Radial glia as migratory guides

Current interest in radial glia centers in large part on their role in guiding the migration of neurons to their laminar destinations. Two of our results may be informative in this regard. The first is that many radial glia are generated late in the period of neurogenesis. Neuronal birth starts around E3 and peaks at E5-6 (LaVail and Cowan, 1971). Newly born cells stack up in the ventricular zone until about E6, when a minority of cells begins a tangential migration along axons in the marginal zone. Few radially migrating cells penetrate the marginal zone until ∽E7, when the first radially migrating cells can be found in association with radial glia (Gray and Sanes, 1991). It is possible that the late generation of radial glia (or their differentiation from stem cells; see above) opens a radial migratory path, thus terminating the recruitment of new neuroblasts to the tangential pathway and initiating radial migration to form the tectal plate.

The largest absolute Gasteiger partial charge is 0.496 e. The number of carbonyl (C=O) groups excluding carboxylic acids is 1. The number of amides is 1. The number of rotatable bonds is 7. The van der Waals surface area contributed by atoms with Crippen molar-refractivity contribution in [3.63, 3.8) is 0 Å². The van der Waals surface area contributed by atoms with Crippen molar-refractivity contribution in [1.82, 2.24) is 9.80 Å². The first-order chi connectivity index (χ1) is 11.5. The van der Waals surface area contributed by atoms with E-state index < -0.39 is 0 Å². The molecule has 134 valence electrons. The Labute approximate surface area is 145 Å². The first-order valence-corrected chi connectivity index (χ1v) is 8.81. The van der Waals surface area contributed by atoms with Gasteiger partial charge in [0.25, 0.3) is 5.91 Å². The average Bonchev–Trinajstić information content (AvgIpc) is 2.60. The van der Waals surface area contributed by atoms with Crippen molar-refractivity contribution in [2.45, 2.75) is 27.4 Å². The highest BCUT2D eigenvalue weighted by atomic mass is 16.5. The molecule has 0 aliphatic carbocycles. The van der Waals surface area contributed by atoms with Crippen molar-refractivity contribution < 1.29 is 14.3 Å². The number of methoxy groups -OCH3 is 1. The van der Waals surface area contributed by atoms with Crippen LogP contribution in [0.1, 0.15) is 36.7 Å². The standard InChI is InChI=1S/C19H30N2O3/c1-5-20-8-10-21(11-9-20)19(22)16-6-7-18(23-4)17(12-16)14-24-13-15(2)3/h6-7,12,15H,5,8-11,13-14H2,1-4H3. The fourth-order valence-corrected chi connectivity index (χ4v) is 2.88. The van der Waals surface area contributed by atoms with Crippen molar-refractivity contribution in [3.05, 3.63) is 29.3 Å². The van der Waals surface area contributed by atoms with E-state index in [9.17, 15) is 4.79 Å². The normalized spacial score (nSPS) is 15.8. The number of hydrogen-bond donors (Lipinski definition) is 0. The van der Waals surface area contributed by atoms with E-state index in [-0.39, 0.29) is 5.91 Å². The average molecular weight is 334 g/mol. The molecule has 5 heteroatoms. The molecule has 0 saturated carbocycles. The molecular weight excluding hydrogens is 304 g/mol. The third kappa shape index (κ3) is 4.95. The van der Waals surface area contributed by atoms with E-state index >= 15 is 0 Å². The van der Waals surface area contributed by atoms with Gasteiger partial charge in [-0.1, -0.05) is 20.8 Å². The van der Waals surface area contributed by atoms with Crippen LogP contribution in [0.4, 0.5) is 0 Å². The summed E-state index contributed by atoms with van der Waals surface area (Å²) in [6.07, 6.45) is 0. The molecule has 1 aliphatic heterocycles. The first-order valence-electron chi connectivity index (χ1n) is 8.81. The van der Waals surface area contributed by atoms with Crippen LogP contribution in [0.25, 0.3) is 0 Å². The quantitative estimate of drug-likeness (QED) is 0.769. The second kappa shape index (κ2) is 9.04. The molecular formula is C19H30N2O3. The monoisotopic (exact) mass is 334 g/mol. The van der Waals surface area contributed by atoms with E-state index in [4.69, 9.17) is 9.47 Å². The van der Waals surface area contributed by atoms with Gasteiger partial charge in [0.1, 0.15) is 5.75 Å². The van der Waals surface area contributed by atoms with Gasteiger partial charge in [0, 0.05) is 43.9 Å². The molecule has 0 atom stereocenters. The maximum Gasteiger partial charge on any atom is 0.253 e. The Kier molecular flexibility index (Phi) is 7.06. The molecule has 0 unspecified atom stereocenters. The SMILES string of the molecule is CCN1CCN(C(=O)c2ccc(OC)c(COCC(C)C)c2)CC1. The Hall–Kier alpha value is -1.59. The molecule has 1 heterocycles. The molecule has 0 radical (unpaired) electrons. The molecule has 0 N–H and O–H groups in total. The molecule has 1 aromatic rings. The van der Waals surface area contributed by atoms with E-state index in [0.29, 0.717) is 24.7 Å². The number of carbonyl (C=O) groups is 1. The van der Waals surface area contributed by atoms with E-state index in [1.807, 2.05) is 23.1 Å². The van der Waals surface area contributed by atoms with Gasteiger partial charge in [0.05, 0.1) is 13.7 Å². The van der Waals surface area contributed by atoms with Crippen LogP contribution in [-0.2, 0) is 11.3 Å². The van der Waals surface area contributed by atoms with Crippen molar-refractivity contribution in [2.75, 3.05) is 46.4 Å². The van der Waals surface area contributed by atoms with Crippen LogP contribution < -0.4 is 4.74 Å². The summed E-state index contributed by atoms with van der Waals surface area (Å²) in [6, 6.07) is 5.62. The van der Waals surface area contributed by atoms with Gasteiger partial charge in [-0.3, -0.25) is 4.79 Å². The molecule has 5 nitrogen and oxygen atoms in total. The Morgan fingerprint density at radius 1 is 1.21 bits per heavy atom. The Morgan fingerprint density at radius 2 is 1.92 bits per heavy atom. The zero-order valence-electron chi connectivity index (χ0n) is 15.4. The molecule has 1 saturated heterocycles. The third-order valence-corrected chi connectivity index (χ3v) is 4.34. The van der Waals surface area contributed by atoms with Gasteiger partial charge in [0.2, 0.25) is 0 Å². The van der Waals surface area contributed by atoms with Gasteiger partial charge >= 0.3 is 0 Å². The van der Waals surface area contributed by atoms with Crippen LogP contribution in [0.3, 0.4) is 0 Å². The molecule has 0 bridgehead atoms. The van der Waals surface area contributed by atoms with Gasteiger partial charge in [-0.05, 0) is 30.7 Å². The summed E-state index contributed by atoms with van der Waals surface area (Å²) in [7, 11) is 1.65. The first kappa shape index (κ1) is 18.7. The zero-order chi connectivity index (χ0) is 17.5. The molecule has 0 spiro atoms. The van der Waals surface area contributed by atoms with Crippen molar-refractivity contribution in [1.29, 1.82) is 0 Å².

The second relevant observation is that there is a regular association between sets of clonally related migrants and their sibling radial glial cell. Most migrating tectal cells migrate in association with bundles of radial glial fibers (Gray and Sanes, 1991). Clonally related cells generally migrate along one or a few bundles of radial fibers, resulting in radially oriented clones (Gray et al., 1988; Gray and Sanes, 1991). Here, we have shown that the bundle that guides a clone of cells frequently includes the apical process of a clonally related radial glial cell. In that a number of radial processes may be available to migrating cells within the bundle, we cannot conclude that neuroblasts migrate only along clonally related glial cells. Lacking ultrastructural studies on this point, it is premature to speculate on whether the association reflects only proximity or some form of chemical recognition. Regardless of the mechanism, however, the association of clonally related radial glia and radially migrating cells may be partially responsible for generating the arrays of cells that became functionally interconnected (Jassik-Gerschenfeld and Hardy, 1984; Rakic, 1988), as development proceeds.

We thank Jeanette Cunningham and Robin Morris-Valero for assistance. This work was supported by grants from the McKnight Foundation and the National Institutes of Health.